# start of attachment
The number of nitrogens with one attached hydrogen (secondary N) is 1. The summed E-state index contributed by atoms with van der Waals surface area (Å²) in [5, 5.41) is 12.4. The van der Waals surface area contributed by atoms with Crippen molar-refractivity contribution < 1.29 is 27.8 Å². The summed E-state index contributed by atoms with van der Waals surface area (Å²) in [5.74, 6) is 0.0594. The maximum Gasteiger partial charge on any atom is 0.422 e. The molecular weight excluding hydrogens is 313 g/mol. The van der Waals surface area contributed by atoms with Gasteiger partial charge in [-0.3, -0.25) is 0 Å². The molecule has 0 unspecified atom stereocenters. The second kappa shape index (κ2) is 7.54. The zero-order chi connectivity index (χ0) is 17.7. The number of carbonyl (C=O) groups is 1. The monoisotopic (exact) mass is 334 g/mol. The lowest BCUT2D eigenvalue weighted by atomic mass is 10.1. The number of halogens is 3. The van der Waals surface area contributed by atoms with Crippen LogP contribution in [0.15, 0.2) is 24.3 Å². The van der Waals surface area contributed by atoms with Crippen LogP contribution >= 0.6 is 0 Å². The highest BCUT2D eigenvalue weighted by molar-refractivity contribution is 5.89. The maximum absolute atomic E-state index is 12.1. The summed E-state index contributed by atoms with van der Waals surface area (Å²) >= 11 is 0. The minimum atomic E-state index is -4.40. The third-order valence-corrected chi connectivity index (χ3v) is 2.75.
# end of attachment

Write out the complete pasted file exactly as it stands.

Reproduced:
The number of nitrogens with one attached hydrogen (secondary N) is 1. The summed E-state index contributed by atoms with van der Waals surface area (Å²) in [5, 5.41) is 12.4. The van der Waals surface area contributed by atoms with Crippen molar-refractivity contribution < 1.29 is 27.8 Å². The summed E-state index contributed by atoms with van der Waals surface area (Å²) in [5.74, 6) is 0.0594. The maximum Gasteiger partial charge on any atom is 0.422 e. The molecular weight excluding hydrogens is 313 g/mol. The van der Waals surface area contributed by atoms with Gasteiger partial charge in [-0.3, -0.25) is 0 Å². The molecule has 0 unspecified atom stereocenters. The second kappa shape index (κ2) is 7.54. The zero-order chi connectivity index (χ0) is 17.7. The number of carbonyl (C=O) groups is 1. The monoisotopic (exact) mass is 334 g/mol. The lowest BCUT2D eigenvalue weighted by atomic mass is 10.1. The number of halogens is 3. The van der Waals surface area contributed by atoms with Crippen LogP contribution in [0.15, 0.2) is 24.3 Å². The van der Waals surface area contributed by atoms with Crippen LogP contribution >= 0.6 is 0 Å². The highest BCUT2D eigenvalue weighted by molar-refractivity contribution is 5.89. The maximum absolute atomic E-state index is 12.1. The summed E-state index contributed by atoms with van der Waals surface area (Å²) >= 11 is 0. The minimum atomic E-state index is -4.40. The third-order valence-corrected chi connectivity index (χ3v) is 2.75.